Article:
Worldwide Tourons - the tourist-morons causing havoc!
So the tourist season is here, and in the spirit of increasing global understanding, we're all off to inflict our local idiocy on foreign cultures. From bad driving, talking too loudly, drinking too much of the local rocket fuel, to gwalking - the act of walking slowly in busy city centres - we're all guilty. However bad you are though, you'll struggle to match this selection of moronic tourists, better known as 'Tourons'.


1. Breaking Hercules

The Italians have had it bad recently. Many of their beautiful historic cities are essentially open air museums, so you need to take care of the exhibits. Unlike the two tourons who climbed on the Statue of the Two Hercules for a picture in the northern city of Cremona in early May this year, breaking the crown that sat atop the oval section. Experts are now assessing how to repair the 315 year old monument. The nationality of the offenders is not known.



2. Religious vandalism

April saw a Japanese woman arrested after she wrote her name and the date on the dome of Florence Cathedral. The 48-year-old woman used eyeliner to commit the vandalism at the religious landmark, which is over 550 years old. Some Japanese believe such acts bring good luck. The Polizia di Stato beg to differ.


3. Virgin's finger

And in 2012, an American tourist broke the finger off a 600 year old statue of the Virgin Mary by the sculptor Giovanni d'Ambrogio. The statue was on display at the Museo dell'Opera del Duomo in Florence. The 55-year-old Missouri man was comparing the length of his finger with that of d'Ambrogio's work.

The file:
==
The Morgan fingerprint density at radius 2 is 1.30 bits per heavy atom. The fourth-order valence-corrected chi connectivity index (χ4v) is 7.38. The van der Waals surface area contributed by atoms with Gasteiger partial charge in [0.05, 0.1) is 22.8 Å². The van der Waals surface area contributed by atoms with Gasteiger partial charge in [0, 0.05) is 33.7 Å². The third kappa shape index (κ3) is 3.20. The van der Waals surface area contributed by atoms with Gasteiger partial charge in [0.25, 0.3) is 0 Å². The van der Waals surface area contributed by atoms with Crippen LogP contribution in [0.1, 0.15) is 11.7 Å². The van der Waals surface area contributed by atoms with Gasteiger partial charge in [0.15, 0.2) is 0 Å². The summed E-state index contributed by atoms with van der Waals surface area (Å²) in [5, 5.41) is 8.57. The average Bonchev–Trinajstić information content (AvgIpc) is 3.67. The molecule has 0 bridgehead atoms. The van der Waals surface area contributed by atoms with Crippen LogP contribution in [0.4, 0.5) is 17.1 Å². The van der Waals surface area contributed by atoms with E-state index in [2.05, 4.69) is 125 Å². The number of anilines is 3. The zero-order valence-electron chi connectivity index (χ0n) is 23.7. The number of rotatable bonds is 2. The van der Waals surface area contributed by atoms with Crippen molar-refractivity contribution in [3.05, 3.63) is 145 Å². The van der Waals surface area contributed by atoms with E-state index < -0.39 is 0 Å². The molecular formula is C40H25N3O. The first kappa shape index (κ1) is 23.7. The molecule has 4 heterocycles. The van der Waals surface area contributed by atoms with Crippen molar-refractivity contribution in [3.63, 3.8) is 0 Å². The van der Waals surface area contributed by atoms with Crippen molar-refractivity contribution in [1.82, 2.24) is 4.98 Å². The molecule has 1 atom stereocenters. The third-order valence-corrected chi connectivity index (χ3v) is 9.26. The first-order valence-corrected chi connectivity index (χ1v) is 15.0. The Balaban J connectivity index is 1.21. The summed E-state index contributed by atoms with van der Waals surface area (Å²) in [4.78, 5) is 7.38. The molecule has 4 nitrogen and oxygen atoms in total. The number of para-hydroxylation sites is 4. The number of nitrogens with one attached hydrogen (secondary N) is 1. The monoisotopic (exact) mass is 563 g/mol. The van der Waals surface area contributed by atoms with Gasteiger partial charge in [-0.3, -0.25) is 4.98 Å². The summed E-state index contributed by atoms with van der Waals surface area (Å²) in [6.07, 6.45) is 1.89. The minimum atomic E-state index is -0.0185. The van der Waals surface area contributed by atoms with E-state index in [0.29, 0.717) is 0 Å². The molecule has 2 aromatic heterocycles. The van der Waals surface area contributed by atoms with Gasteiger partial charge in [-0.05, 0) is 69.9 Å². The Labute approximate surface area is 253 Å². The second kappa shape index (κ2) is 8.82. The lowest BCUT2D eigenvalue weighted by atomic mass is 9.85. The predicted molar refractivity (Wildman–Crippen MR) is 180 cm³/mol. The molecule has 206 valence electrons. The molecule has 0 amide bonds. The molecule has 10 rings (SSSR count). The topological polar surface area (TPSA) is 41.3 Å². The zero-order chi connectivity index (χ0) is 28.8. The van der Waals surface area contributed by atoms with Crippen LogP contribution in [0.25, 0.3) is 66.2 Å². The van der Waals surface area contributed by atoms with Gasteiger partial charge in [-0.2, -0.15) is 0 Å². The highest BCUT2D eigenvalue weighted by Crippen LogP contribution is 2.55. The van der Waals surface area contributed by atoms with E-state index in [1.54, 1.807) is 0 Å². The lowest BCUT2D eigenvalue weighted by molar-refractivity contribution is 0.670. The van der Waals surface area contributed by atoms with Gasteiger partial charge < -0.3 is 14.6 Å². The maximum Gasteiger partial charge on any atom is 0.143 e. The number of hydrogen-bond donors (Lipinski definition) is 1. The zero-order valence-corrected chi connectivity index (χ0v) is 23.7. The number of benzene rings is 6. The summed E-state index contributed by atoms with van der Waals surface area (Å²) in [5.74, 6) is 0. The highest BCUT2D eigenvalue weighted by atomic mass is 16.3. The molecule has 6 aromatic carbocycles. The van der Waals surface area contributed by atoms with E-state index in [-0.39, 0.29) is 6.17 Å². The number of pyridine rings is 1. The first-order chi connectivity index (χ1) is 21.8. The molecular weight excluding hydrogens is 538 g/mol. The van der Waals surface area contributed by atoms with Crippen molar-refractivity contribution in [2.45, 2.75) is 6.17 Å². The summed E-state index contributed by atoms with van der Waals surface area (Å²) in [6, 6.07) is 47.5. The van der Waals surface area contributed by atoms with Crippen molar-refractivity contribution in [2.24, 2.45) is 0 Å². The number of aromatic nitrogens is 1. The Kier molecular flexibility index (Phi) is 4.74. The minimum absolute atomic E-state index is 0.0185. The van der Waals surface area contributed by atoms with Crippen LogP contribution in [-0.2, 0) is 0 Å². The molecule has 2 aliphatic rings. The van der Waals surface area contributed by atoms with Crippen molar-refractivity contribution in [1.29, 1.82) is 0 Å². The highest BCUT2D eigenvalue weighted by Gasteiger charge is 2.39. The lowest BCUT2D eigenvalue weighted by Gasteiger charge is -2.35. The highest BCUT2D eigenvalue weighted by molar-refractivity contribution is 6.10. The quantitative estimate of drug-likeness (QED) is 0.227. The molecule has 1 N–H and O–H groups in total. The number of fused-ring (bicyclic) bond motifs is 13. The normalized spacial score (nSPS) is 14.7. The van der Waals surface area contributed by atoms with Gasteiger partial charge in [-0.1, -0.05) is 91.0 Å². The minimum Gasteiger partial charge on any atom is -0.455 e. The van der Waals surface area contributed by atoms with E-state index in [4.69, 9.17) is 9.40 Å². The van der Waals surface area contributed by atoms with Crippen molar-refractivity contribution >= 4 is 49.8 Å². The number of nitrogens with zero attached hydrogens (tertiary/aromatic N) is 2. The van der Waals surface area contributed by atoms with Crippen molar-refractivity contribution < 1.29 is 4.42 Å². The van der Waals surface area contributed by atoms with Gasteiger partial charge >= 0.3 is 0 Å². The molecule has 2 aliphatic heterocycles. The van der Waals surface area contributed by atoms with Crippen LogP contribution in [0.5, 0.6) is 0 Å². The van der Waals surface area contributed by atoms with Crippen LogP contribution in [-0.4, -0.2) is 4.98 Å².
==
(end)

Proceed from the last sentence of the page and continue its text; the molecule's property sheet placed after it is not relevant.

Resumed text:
4. Luxor scrawler

It's not only the Italians who suffer though. A Chinese teenager pretty much brought disgrace on his one billion countrymen in 2013 by writing "Ding Jinhao was here" in Mandarin characters on Egypt's Temple of Luxor. A good Chinese citizen by the name of Shen Yuwen revealed the dirty deed after publishing a photo on China's Weibo network, saying: "I tried to erase this shame by rubbing it off, but my effort was in vain." A 15-year-old boy from Nanjing was then rapidly identified as the culprit.



5. Temple nudity

Earlier this year, two American sisters were deported from Cambodia after taking naked snaps of themselves at the country's sacred and revered Angor Watt temple site. Lindsey Adams, 22, and her sister Leslie, 20, from Arizona were found guilty of public exposure and making pornographic images. The two were caught taking photos of their bare buttocks inside the Preah Khan Temple. They are not alone: in January three French tourists were deported for taking nude photos at Angor Watt's Banteay Kdei temple .


6. Penguin theft

Obviously Brits cannot escape accusations of touristic tomfoolery. In 2012, two British visitors broke into a Brisbane theme park and stole a fairy penguin named Dirk after a drunken night out. Welshmen Rhys Owen Jones, 21, and Keri Mules, 20 took the hapless bird from SeaWorld on Queensland's Gold Coast. They woke up with the creature in their apartment the next day, and feeling remorse, put him the shower so he'd be more at home. They later tried to release him into a local canal but were spotted and arrested. The escapade cost them A$1,000 apiece.



7. Ear robbery

Even the restrained Finns have it in them to be tourons. In 2008 Marko Kulju took it upon himself to try and steal an earlobe from the one of the world-famous moai stone statues on Chile's Easter Islands. Another tourist saw him knock the 1,000 year old earlobe off, which then fell and broke into pieces on the ground. Sheltering at the Finnish embassy in Santiago, he had to pay a fine, and was lucky to get away with only that. "If an ear is cut off, then an ear gets cut," Easter Island Mayor Pedro Edmunds Paoa said at the time. "Eye for eye, tooth for tooth: That would be my form of justice."